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Theorizing Cultural Development vis-à-vis Cultural Imperialism Theory: Lessons from Nigeria
Unformatted Document Text:  Theorizing Cultural Development vis-à-vis Cultural Imperialism Theory: Lessons from Nigeria way or the use to which these technologies will be put to. This may be a moral issue but if the views of media professionals are worth considering, then developing societies have little options here. Former consumer societies that chose to fully and deeply understand the issues involved in globalization are better off today. Singapore is a recent case in point. Such societies are no longer wallowing in self-pity or afraid over their local cultural values. They are exploiting the potentials of globalization and ICTs to improve their lot and cultures. But first, they chose to appreciate the issues globalization and ICTs raise and then go deep into them and finally see the issues as challenges that can be positively exploited. If Nigeria follows same procedure or processes adopted by Singapore, there will be a likelihood of socio-cultural and economic turnaround. To support this position, we are therefore, tempted to ask questions at this stage. The western educational curriculum that the third world societies have continued to implement has it not brought out the best in some individuals in the developing societies? If it has not, why have they not discarded it a long time ago? Is the socio-political ideologies borrowed from Europe and other western societies not the same ones shaping societies in the developing world? If not, why are they still clamouring for democracy, freedom, civil liberties, capitalism etc? Are these philosophies indigenous to these developing societies? I am sure an attempt to answer these questions and many more raised in the literature and theoretical analyses will obviously bring us to the stark reality that globalization and ICTs have not totally imperialized the values and cultures of developing nations. This is the major reason why the studies carried out by Reich (1992), Wang (1996), Wilson (1998), Zwizwai (1999), and the Pew Research Centre (2002) are cited here for further studies. The findings of these studies confirm the opinion that globalization and ICTs could actually enrich local cultural values and general content. Globalization trends and the application of ICTs carry with them positive values that have changed media/cultural related studies and issues. Therefore, the positive values should be further re- evaluated to make more meaning to the developing societies. Discarding aspects of one’s indigenous 19 | P a g e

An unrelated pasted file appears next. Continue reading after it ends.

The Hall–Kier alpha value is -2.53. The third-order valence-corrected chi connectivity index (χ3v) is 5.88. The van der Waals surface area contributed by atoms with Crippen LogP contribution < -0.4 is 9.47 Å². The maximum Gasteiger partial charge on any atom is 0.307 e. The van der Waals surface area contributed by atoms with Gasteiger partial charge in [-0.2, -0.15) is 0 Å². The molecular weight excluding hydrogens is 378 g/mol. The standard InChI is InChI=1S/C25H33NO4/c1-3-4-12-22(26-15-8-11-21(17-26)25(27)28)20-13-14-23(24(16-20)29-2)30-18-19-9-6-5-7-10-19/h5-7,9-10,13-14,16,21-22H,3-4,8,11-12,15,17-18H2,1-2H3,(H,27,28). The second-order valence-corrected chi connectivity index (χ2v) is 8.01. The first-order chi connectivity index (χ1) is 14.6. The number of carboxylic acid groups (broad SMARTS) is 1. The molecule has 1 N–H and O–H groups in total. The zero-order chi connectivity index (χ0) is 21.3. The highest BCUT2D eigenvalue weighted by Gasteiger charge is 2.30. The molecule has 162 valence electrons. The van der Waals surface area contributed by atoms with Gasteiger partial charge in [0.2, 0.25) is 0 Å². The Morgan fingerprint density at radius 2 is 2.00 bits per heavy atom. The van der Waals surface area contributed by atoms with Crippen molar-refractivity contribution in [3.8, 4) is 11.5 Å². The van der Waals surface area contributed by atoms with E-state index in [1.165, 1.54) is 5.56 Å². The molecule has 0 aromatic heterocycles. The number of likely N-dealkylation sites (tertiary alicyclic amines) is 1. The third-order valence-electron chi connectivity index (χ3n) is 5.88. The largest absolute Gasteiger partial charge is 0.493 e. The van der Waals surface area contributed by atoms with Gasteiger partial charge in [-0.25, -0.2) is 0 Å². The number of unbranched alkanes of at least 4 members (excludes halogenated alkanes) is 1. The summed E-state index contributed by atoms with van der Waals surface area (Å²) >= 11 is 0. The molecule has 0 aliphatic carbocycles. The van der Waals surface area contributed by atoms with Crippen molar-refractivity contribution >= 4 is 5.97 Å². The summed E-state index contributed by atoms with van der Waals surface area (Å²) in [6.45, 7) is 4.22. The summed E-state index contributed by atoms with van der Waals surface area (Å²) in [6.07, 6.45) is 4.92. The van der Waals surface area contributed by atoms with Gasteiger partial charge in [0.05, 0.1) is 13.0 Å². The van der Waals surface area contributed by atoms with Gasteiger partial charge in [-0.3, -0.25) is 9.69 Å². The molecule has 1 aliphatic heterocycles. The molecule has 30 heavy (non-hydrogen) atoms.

Authors: Ekeanyanwu, Nnamdi.
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Theorizing Cultural Development vis-à-vis Cultural Imperialism Theory: Lessons from Nigeria
way or the use to which these technologies will be put to. This may be a moral issue but if the views  
of media professionals are worth considering, then developing societies have little options here. 
Former   consumer   societies   that   chose   to   fully   and   deeply   understand   the   issues   involved   in 
globalization are better off today. Singapore is a recent case in point. Such societies are no longer 
wallowing in self-pity or afraid over their local cultural values. They are exploiting the potentials of 
globalization and ICTs to improve their lot and cultures. But first, they chose to appreciate the issues 
globalization and ICTs raise and then go deep into them and finally see the issues as challenges that 
can be positively exploited. If Nigeria follows same procedure or processes adopted by Singapore, 
there will be a likelihood of socio-cultural and economic turnaround. 
To support this position, we are therefore, tempted to ask questions at this stage. The western 
educational curriculum that the third world societies have continued to implement has it not brought 
out   the   best   in   some   individuals   in   the   developing   societies?   If  it   has   not,   why   have   they   not 
discarded it a long time  ago? Is the socio-political  ideologies borrowed from Europe and other 
western societies not the same ones shaping societies in the developing world? If not, why are they 
still   clamouring   for   democracy,   freedom,   civil   liberties,   capitalism   etc?   Are   these   philosophies 
indigenous to these developing societies? I am sure an attempt to answer these questions and many 
more raised in the literature and theoretical analyses will obviously bring us to the stark reality that 
globalization and ICTs have not totally imperialized the values and cultures of developing nations. 
This is the major reason why the studies carried out by Reich (1992), Wang (1996), Wilson (1998), 
Zwizwai (1999), and the Pew Research Centre (2002) are cited here for further studies. The findings 
of these studies confirm the opinion that globalization and ICTs could actually enrich local cultural 
values and general content. 
Globalization trends and the application of ICTs carry with them positive values that have 
changed media/cultural related studies and issues. Therefore, the positive values should be further re-
evaluated to make more meaning to the developing societies. Discarding aspects of one’s indigenous 
19 | 
P a g e

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